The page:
Stan Alcorn is a multimedia journalist based in New York City. He reports regularly for NPR and WNYC, where he has focused on business and the New York tech scene. He was a researcher and production assistant for Marketplace’s Economy 4.0 series with David Brancaccio until April 2012. His favorite interview for that show was speaking with Peruvian economist Hernando de Soto on creating jobs in Egypt. Alcorn previously directed multimedia content for the Dart Center for Journalism and Trauma at the Columbia Journalism School and produces documentary shorts for Danger Documentaries. In 2006, Alcorn was awarded the Writer’s Award, from the Yale Economic Review. He received his bachelor’s degree in ethics, politics and economics from Yale University.

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Features by Stan Alcorn

Sapient CEO and President Alan Herrick at the company's Boston headquarters.

French ad giant Publicis to buy digital firm Sapient

Will the ad giant's purchase of a US digital ad specialist be worth the money?
Posted In: Publicis Groupe, ad agency, Facebook, Google, sapient
Tim Cook at an Apple special event at the Flint Center for the Performing Arts in Cupertino, Calif.

Tim Cook and the diversity problem in the C-suite

"I'm proud to be gay" - Apple CEO Tim Cook writes. But where's the diversity in the C-suite?
Posted In: C-suite, diversity, workforce, workplace diversity, social progress
Remember when 1 billion people watched Gangnam Style?

How big is a billion users?

Mark Zuckerberg says it's the benchmark for turning Facebook's products into meaningful businesses.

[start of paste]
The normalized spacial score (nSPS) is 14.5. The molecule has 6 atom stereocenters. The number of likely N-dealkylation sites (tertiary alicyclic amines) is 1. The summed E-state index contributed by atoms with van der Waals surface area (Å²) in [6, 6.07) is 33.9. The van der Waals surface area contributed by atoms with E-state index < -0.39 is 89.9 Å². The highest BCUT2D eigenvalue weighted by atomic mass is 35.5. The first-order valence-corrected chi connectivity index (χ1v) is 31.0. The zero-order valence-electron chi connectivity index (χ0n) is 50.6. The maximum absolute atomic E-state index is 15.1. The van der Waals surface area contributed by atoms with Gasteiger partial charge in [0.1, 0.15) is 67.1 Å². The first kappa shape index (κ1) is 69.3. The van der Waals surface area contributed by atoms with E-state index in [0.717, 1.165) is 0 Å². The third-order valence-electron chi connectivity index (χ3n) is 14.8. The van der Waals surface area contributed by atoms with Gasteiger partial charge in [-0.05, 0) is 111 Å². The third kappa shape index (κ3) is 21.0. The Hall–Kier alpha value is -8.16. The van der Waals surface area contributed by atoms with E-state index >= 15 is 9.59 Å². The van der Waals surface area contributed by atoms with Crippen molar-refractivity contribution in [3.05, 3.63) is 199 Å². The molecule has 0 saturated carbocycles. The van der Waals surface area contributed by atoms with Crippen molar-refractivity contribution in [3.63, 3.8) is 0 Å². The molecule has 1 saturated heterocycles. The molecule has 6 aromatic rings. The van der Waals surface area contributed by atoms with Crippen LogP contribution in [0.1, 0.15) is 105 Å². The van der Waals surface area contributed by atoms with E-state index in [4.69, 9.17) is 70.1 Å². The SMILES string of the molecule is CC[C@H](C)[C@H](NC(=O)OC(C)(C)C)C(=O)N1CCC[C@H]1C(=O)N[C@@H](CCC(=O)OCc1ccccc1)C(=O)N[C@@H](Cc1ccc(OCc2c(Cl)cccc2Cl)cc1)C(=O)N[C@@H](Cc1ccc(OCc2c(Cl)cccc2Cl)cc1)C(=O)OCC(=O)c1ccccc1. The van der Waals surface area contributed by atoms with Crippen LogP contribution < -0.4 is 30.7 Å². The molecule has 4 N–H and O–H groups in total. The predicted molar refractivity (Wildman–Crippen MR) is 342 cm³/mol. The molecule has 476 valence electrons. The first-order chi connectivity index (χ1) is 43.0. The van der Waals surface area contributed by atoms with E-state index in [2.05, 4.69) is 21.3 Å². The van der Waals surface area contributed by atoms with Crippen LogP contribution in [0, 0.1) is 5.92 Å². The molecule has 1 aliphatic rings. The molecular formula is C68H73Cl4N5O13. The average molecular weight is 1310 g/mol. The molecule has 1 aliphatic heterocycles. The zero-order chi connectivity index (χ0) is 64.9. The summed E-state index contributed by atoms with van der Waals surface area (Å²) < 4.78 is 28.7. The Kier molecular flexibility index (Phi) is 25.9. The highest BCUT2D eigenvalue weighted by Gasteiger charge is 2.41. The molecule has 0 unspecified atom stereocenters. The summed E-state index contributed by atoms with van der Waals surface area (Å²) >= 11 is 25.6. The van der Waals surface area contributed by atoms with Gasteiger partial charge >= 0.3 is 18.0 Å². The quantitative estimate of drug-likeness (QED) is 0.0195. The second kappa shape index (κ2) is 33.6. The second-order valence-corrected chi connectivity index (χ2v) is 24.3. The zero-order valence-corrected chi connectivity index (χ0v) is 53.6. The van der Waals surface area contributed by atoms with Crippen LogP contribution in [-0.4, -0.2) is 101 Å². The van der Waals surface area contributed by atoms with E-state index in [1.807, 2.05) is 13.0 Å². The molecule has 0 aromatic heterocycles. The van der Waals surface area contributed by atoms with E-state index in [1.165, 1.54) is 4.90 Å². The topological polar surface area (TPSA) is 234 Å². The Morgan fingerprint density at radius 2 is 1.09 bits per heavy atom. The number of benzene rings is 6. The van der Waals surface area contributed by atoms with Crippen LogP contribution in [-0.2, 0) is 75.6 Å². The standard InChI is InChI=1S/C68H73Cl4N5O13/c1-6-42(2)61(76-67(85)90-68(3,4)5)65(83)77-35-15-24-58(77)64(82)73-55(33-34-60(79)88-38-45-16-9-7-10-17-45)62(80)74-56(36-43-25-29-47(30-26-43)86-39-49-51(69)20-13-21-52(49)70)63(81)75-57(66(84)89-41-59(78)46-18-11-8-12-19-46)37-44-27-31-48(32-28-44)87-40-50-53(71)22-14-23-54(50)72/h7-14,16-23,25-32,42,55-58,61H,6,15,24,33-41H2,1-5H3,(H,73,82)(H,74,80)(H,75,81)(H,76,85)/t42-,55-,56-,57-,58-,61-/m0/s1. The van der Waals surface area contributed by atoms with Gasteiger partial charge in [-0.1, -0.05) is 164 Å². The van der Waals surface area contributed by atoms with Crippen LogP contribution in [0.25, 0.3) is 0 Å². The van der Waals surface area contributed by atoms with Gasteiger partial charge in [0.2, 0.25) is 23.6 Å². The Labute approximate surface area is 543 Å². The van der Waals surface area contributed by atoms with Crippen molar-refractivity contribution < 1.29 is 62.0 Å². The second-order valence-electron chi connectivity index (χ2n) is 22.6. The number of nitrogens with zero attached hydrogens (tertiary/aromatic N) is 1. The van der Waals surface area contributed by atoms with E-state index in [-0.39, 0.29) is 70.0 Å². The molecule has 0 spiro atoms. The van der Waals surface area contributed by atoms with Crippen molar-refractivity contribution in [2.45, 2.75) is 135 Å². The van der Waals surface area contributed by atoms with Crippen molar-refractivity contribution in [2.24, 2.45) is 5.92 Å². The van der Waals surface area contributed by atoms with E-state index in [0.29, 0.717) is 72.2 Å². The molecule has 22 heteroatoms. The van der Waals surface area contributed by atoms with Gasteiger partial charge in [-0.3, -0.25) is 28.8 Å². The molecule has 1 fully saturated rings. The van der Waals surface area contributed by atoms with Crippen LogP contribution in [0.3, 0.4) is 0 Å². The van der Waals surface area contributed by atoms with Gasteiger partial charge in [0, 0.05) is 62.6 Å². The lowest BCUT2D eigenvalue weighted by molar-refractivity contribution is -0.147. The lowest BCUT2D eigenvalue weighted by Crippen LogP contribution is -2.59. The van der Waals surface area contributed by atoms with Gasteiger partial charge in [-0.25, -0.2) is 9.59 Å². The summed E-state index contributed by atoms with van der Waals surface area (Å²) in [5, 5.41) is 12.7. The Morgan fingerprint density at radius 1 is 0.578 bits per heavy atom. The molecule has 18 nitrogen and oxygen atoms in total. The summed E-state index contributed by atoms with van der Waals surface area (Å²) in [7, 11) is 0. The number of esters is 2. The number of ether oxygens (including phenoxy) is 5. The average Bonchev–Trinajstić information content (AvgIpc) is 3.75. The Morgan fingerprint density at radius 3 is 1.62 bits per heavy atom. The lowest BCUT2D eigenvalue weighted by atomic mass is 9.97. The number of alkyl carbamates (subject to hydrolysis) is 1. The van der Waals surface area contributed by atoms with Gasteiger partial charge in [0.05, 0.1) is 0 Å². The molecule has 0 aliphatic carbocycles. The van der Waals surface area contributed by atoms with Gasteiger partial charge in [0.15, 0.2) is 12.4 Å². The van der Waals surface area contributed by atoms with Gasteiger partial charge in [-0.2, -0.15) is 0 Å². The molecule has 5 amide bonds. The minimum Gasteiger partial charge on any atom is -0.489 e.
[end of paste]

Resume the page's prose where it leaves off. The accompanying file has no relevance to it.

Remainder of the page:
Posted In: Facebook, Mark Zuckerberg, 1 billion, billion, WhatsApp, instagram
US Secretary of Treasury Jacob Lew speaks during US-Africa Business Forum on the sideline of the US-Africa Leaders Summit in Washington, DC.

Jack Lew goes to Africa

Why did the Treasury Secretary cross the Atlantic? To do business.
Posted In: Africa, jack lew, power africa
 The IBM 'Power6' chip displayed at a product launch in central London, U.K.

Why IBM is paying $1.5 billion to lose a business

By paying to split off its chipmaking arm, IBM may actually be getting a deal.
Posted In: IBM, chipmaker, computers
A trader works on the floor of the New York Stock Exchange Oct. 15 in New York City. Stocks remain on a downward trajectory amid growing fears of Ebola and a global slowdown.

How stock market volatility could impact the economy

It's been a wild week on the stock market. The causes are numerous--from Europe to ebola to weak economic growth in the United States. But what are the likely effects--beyond the markets themselves?
Posted In: stock market, market volatility, Dow Jones, S&P
 A cable car passes by a Wells Fargo bank in San Francisco. P Morgan, Citigroup and Wells Fargo reported earnings Tuesday that show how the "American bank" has changed since the financial crisis.

Behind big banks profits, a sea change

Has 'the American Bank' has changed since the financial crisis?
Posted In: Wells Fargo, Citibank, JP Morgan Chase, earnings report, bank bailout

A new financial innovation in the housing market

Innovation in housing finance is making it easier and more profitable to rent.
Posted In: mortgage, rental market, Housing
Beech Avenue Cincinnati

How investors are profiting off a 'rentership society'

The housing crisis created a slew of new landlords. Does an investor makes a good one?
Posted In: Housing, rental, landlord, Ohio

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